13. Brennan Charlie says:

    Thatcher wasn’t a conservative: she was an anarchist who wrecked every traditional value and conservative institution that she touched. When will the right see that the market is not conservative: it’s the most radical force of pure chaos in the world.

    1. tp says:

      “Thatcher and Regan both went senile in old age.” You seem to have trumped both of them. God, help us – the world has to suffer you in it for how many more years? Do us a favour and take up alcohol, anything, but stop writing.

  14. Brennan Charlie says:

    As a feminist hero: remind me how many women Thatcher gave jobs in cabinet or government to? That’s right:ZERO

  15. American conservatives are so blinded by the fantasy romance between Reagan (who they conveniently forget  was VERY MUCH in favor of higher taxes for the rich) and Thatcher that they foolishly ignore the obvious fact that financial deregulation is the least socially conservative policy imaginable: the policies that this woman pursued are the ENGINE of globalization, she smashed open the traditional media and turned the world into a supermarket where everything: nation, god, sex, family, EVERYTHING was for sale.

    She was an anarchist who did more to undermine traditional values than any other person in UK history. Now, we live in a world shaped by Milton Friedman and the Chicago school of economists (Thatcher’s idols) and the old world, of manufacturing and industry is GONE forever to Asia: this is Thatcher’s dream world: a nation of service providers and consumers: a nation that makes nothing and shuffles bits of paper about for a living in order to buy stuff from China with money we borrowed from China.

    But all you remember is the collapse of communism. Well this is the collapse of her capitalism that we are living through now: this recession hasn’t even BEGUN yet: Thatcher’s discredited financial policies have brought us to the verge of total destruction and the Chinese economy is looking VERY shaky. Thatcher told us that we could all be middle-class but she has in fact DESTROYED the middle class AND family values with debt, job-insecurity and globalized industry.

  16. Thatcher and Regan both went senile in old age. The leftists who fought them stayed sharp as tacks until the day they died. There is a strong link between senility and the kind of mental inflexibility that is associated with the hard-right. Sarah Palin will be drooling into a cup by the time she’s 70: you wait and see.

  17. James Fletcher says:

    Rex Reed – Your job is a film reviewer – remember that, because as a political historian you’re rubbish …., so many factual mistakes in your piece. I can’t be bothered to list them, but anyone who is British and of voting age during the late 70′s & 80′s will know they are glaring mistakes, even if you are not of Mrs Thatcher’s political persuasion.
    Remember she won three landslide elections in a row, and set-up a fourth election win for her party. Every British Prime Minister since has claimed to be her political heir to some extent or other. Hardly a sign of ‘Hate’ by the British public?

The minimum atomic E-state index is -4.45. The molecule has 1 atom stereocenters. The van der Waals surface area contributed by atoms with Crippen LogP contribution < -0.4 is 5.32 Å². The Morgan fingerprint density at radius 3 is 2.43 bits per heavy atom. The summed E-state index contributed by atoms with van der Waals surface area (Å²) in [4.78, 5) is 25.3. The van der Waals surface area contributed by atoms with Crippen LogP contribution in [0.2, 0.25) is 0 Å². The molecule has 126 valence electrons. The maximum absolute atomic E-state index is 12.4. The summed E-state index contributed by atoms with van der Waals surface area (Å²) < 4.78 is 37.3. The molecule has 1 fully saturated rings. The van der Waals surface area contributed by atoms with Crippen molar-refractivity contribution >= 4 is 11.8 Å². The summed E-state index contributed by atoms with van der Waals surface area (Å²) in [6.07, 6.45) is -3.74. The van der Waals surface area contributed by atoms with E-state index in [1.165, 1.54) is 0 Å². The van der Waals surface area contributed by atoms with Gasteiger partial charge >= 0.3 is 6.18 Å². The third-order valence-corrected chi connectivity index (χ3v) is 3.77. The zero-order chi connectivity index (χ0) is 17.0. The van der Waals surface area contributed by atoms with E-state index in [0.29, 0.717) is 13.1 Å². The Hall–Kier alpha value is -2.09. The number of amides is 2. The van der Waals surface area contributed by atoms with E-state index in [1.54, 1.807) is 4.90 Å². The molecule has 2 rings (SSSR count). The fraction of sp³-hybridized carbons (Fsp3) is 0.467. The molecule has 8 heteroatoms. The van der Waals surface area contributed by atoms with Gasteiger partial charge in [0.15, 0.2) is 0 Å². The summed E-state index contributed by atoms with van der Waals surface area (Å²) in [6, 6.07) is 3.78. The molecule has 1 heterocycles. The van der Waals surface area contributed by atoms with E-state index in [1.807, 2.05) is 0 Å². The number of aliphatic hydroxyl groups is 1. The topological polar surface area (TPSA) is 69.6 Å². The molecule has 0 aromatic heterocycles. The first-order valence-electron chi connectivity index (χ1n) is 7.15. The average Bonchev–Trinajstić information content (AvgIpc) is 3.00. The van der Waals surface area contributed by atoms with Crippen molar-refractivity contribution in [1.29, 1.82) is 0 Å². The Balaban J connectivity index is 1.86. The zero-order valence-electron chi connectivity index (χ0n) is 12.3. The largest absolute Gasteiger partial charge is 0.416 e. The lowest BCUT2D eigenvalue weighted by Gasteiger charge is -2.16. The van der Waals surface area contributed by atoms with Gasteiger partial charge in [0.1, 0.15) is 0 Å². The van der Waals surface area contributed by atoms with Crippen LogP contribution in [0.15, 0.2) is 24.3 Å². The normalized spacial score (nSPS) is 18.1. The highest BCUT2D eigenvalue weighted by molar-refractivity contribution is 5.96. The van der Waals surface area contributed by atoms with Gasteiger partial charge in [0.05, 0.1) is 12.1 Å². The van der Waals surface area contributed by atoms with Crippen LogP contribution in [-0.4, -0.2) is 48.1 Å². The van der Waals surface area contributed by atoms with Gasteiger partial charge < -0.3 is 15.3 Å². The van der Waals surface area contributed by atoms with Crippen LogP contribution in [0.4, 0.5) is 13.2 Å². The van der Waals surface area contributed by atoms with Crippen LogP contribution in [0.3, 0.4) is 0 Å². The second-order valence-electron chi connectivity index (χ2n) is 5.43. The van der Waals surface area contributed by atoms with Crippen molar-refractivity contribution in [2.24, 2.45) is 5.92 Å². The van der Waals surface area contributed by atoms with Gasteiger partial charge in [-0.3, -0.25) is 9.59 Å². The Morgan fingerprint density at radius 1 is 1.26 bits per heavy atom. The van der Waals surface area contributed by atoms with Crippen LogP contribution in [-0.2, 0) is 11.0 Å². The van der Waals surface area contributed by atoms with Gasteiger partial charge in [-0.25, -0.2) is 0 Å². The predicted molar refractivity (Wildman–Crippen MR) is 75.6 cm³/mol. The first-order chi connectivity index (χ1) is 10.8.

Many on the left can’t stand her (18 years in the political wilderness in Britain hurts), but even so, some do now admit they respect her. The right and centre thinking i.e. the majority in the UK, know that she was a great Prime Minister – Thatcher & Churchill vie for the top spot for best 20th Century British Prime Minister if asked.
    So Rex your piece stinks, it is factually incorrect and you have no idea what the average Britain thinks of Mrs Thatcher. Stick to reviewing the film.

  18. witchbiyach says:

    What a disgusting display of humiliating  cowtowing to the overrated Meryl Streep. 

  19. witchbiyach says:

    And another thing, this movie is more like a parody of Hollywood pretentiousness and self importance parading as Oscar bait, than anything else.  I can tell that from the previews alone. 

    1. tp says:

      Ah, so you haven’t seen it. Just know you’ll love it when you do.

      1. witchbiyach says:

        witchbiyach, I’ve seen it about a million times and have no desire to sit through it again.  I might give it a chance to surprise me when it comes to cable which is what I do with movies like this and The Blind Side, The Kings Speech and The Help and those types of movies.  When I watched the previews I thought of one of those Hollywood parody movies where they are at an awards show watching parodied film clips and I imagined Meryl Streep with that smarmy look on her face but clenching her husbands knees so tightly with desperation that his eyes were rolled back in his head.

  20. Anonymous says:

    Wow, what an awful review – perhaps the worst I’ve ever read in a serious publication. And I don’t mean the film, I mean the reviewer. 

    We don’t need your potted views about Thatcherism (filled as they are with Sophomore indignation and inaccuracy) and really, is it such a crime that the film “completely skirts around” her daughter’s short-lived celebrity? Her son did not attempt a coup against the South African government but Equatorial Guinea. I doubt he would still be living in Cape Town if he had…

    “They remember with bitterness the conservative Thatcher years of trade-union strikes, blackouts, riots and garbage piled in the streets. They curse the way she staged a reckless war in the Falklands to save her political career…”

    As for the former sentence, most British people regard Thatcher as having dealt with the strikes, garbage and blackouts (which was why they voted for her after the Winter of Discontent). As for the latter, where on earth have you got this from? Thatcher swept back to power precisely because of the Falklands War and David Cameron’s recent commitment to the Islands was cynically calculated to shore up his support.